Silverstein has written a number of children's books that may easily be favorites among adult readers as well. Each presents us with a simple story with an underlying message. Young students will probably not go much farther than understanding the basic story, but with a background in interpreting Silverstein's poems, a deeper reading is possible. In some of his stories, there are elements of poetry within the narrative, especially in
A Giraffe and a Half. Lafcadio, the Lion Who Shot Back
, the longest of the group, could be examined for its narrative elements as well as its message.
The Missing Piece
The Missing Piece Meets the Big O
appear to be simple little picture books, but they both contain messages about fulfillment and the importance of the search in life.
The Giving Tree
, probably his most popular book, tells the tale of a tree that will do anything to meet the requests of a small boy whose demands continue into old age. The tree feels joy only when she has met the needs of the boy.
I plan to read and discuss these five books with my students, somewhat along the lines of the discussion that revolved around Silverstein's poetry, but I don't have any plans to use them as motivation for student writing. If, however, they show a particular interest in pursuing any of these stories further, that interest will be encouraged.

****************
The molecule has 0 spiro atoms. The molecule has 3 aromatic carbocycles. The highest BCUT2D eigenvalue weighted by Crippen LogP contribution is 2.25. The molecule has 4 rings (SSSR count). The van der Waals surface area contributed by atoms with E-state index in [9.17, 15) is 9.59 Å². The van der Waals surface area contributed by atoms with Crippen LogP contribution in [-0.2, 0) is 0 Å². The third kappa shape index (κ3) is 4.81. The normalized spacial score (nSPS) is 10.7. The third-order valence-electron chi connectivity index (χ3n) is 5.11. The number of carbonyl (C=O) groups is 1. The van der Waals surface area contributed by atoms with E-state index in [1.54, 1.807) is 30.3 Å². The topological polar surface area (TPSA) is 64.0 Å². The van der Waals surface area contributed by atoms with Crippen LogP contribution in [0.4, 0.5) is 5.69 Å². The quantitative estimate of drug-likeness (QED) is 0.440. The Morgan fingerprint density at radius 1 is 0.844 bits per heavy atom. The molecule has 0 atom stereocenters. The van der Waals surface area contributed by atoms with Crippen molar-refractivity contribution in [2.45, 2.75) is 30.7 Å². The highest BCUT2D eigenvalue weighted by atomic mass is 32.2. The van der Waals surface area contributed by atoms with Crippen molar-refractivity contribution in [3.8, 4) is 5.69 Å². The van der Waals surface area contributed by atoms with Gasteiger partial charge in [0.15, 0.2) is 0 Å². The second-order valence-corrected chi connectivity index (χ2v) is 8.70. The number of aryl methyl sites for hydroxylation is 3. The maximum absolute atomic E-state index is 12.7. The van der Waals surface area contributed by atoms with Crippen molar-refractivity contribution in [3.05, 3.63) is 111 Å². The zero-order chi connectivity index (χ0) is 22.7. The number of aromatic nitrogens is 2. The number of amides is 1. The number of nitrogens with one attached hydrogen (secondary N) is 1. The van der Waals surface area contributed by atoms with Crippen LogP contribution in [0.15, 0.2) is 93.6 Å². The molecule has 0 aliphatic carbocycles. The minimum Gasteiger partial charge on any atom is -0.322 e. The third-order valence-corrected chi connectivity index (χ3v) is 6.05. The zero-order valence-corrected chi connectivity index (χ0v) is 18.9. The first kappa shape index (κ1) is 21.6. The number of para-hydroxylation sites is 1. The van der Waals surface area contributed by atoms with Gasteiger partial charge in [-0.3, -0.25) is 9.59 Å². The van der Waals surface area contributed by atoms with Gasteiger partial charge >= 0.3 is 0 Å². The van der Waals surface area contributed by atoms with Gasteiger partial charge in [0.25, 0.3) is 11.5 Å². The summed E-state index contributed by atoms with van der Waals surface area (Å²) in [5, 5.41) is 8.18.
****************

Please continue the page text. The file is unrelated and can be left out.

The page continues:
was published, there was some criticism regarding the story's depiction of the all-giving female tree sacrificing everything, even herself, to the demanding male. She was happy only when she had fulfilled his wishes. In an attempt to approach this issue, I will read the story without showing any illustrations and substituting the words "the tree" for the pronoun "she" and using "the child" every time the story says "boy" or "he." Upon completion of the story students will discuss their feelings about the story. "What is your opinion of the tree and the child? Do you agree with what each of them did? Explain. How would you have acted if you were the tree and/or the child? Do you know any people who are like the tree and/or the child?" Students will then be asked what they think regarding the gender of the tree and the child and why they have made their particular choice. They will then explore whether they believe this situation exists in real life. Reference will be made to the comments they made regarding people they might know who are similar to the characters. Finally, we will explore the topic of whether they believe the relationship between female and male as it exists in
The Giving Tree
is appropriate and should be accepted as inevitable.